Hunter fined after 'best day ever' boast showed he shot protected birds
An experienced hunter was caught with the carcasses of two protected birds in his freezer after he boasted about shooting them by posting photos on Facebook.
Richard Hanna (38), who is a registered gun holder but not a licensed wildlife dealer, said he genuinely did not believe the brent goose and shelduck were protected species.
He claimed he was out hunting and acknowledged he discharged two shots in an area where he saw "about 600 geese".
"I thought all my birthdays had come at once as I killed six birds with two shots," Hanna told Balbriggan District Court.
"I put photos up on Facebook as I was only out hunting for half-an-hour and thought I had my best day hunting. If I knew I did something illegal I wouldn't have broadcast it to the world."
He said he now accepts two of the six birds he shot were protected species, but that he "genuinely made a mistake that day".
The court heard the National Parks & Wildlife Service was notified of the Facebook photos and three conservation officers searched Hanna's premises.
They located the brent goose and shelduck in a freezer in the back shed and seized and preserved the birds.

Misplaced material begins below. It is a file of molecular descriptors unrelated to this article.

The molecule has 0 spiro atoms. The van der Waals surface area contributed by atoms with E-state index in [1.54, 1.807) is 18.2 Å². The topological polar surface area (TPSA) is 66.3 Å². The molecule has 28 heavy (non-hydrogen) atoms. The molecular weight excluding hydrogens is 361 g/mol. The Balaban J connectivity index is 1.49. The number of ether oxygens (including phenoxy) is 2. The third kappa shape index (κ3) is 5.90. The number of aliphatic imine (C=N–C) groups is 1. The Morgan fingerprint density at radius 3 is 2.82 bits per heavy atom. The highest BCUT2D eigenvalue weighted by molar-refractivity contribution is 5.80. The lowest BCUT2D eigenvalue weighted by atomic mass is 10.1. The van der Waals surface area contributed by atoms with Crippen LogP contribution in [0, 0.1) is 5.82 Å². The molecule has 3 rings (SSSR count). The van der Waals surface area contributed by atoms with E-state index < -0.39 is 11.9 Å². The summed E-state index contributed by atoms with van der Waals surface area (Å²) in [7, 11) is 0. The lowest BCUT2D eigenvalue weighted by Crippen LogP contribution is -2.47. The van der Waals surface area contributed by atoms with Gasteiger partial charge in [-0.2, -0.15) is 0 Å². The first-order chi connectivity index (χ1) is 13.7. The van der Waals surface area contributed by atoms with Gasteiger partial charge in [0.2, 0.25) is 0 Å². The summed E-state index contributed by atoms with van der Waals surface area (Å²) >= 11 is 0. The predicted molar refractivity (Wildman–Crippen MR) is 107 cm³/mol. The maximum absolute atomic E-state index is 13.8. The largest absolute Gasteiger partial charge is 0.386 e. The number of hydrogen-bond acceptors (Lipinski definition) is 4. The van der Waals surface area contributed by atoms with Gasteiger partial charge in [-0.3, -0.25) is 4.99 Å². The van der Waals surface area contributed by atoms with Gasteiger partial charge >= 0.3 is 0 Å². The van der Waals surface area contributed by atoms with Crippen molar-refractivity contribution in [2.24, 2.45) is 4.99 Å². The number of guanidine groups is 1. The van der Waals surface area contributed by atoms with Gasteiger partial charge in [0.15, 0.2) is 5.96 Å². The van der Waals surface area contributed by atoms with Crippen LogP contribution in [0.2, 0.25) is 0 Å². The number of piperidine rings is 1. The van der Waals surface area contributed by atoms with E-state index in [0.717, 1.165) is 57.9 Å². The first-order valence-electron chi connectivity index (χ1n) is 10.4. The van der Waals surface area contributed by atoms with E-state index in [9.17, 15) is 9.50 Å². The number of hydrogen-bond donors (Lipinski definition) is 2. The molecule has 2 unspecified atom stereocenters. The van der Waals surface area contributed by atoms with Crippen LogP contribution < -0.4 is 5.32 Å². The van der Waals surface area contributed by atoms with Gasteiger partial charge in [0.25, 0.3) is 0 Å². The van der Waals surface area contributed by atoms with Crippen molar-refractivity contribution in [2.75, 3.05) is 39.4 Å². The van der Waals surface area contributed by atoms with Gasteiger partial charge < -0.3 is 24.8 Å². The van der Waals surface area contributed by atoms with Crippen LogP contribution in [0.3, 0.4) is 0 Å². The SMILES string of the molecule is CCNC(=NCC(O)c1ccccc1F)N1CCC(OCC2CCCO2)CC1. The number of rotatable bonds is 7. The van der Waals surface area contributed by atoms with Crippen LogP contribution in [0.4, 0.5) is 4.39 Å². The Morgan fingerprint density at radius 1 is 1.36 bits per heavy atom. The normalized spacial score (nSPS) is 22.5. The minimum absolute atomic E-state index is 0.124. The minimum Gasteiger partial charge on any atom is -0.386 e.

Hanna subsequently rang the department and told them he believed they were Canada geese, which is not a protected species.
The court heard Hanna has a deer hunting licence and is a registered gun holder.
Hanna, of Ringsford Close, Balrothery, Co Dublin, pleaded guilty to being in possession of the protected wild birds while not being a licensed wildlife dealer.
Defence solicitor Morgan Redmond told the court the defendant acknowledged shooting the birds and putting the photos up on Facebook.
"He was unaware they were protected species and it is accepted by the prosecution that he thought the birds were Canada geese," said Mr Redmond.
"He fired off two shots and the birds were killed in the process."
Judge Dempsey was shown pictures of the brent goose and a Canada goose and accepted they appeared similar as both are black and white.
A conservation ranger told Judge Dempsey that the brent goose and Canada goose are "closely related" and are about the size of an adult duck.
"But the brent goose is hard to confuse with a Canada goose," the ranger added.
Judge Dempsey convicted and fined Hanna €100 for each offence.
When he granted a destruction order for the birds, Hanna asked if he could have one of them to have it stuffed.
The state solicitor informed him he could not as he would require special permission to get it stuffed and Judge Dempsey said the destruction order stands.